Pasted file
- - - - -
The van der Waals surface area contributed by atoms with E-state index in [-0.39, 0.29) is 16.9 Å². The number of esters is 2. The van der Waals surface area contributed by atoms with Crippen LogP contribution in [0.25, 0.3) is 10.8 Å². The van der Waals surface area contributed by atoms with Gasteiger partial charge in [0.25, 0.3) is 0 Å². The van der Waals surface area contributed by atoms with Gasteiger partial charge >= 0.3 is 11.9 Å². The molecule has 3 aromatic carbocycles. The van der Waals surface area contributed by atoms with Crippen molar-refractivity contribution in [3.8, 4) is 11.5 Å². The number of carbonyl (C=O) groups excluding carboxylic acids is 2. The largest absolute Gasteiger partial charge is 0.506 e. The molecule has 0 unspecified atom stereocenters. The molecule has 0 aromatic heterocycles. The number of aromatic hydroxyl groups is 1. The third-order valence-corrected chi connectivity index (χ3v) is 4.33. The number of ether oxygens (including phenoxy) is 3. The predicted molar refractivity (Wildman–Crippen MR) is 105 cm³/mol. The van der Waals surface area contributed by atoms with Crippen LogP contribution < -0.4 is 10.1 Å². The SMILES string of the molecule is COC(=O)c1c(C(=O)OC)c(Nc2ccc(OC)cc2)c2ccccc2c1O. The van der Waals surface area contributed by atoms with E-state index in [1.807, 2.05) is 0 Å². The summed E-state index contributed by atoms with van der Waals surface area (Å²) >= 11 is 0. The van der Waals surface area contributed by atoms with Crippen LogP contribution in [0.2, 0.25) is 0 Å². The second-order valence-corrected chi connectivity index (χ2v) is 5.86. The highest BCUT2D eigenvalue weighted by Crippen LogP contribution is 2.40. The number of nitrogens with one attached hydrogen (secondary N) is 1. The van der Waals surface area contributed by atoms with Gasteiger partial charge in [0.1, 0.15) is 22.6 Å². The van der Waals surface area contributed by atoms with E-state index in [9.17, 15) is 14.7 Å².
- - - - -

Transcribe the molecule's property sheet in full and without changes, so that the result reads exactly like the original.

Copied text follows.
The van der Waals surface area contributed by atoms with E-state index in [-0.39, 0.29) is 16.9 Å². The number of esters is 2. The van der Waals surface area contributed by atoms with Crippen LogP contribution in [0.25, 0.3) is 10.8 Å². The van der Waals surface area contributed by atoms with Gasteiger partial charge in [0.25, 0.3) is 0 Å². The van der Waals surface area contributed by atoms with Gasteiger partial charge >= 0.3 is 11.9 Å². The molecule has 3 aromatic carbocycles. The van der Waals surface area contributed by atoms with Crippen molar-refractivity contribution in [3.8, 4) is 11.5 Å². The number of carbonyl (C=O) groups excluding carboxylic acids is 2. The largest absolute Gasteiger partial charge is 0.506 e. The molecule has 0 unspecified atom stereocenters. The molecule has 0 aromatic heterocycles. The number of aromatic hydroxyl groups is 1. The third-order valence-corrected chi connectivity index (χ3v) is 4.33. The number of ether oxygens (including phenoxy) is 3. The predicted molar refractivity (Wildman–Crippen MR) is 105 cm³/mol. The van der Waals surface area contributed by atoms with Crippen LogP contribution < -0.4 is 10.1 Å². The SMILES string of the molecule is COC(=O)c1c(C(=O)OC)c(Nc2ccc(OC)cc2)c2ccccc2c1O. The van der Waals surface area contributed by atoms with E-state index in [1.807, 2.05) is 0 Å². The summed E-state index contributed by atoms with van der Waals surface area (Å²) >= 11 is 0. The van der Waals surface area contributed by atoms with Crippen LogP contribution in [0.2, 0.25) is 0 Å². The second-order valence-corrected chi connectivity index (χ2v) is 5.86. The highest BCUT2D eigenvalue weighted by Crippen LogP contribution is 2.40. The number of nitrogens with one attached hydrogen (secondary N) is 1. The van der Waals surface area contributed by atoms with Gasteiger partial charge in [0.1, 0.15) is 22.6 Å². The van der Waals surface area contributed by atoms with E-state index in [9.17, 15) is 14.7 Å².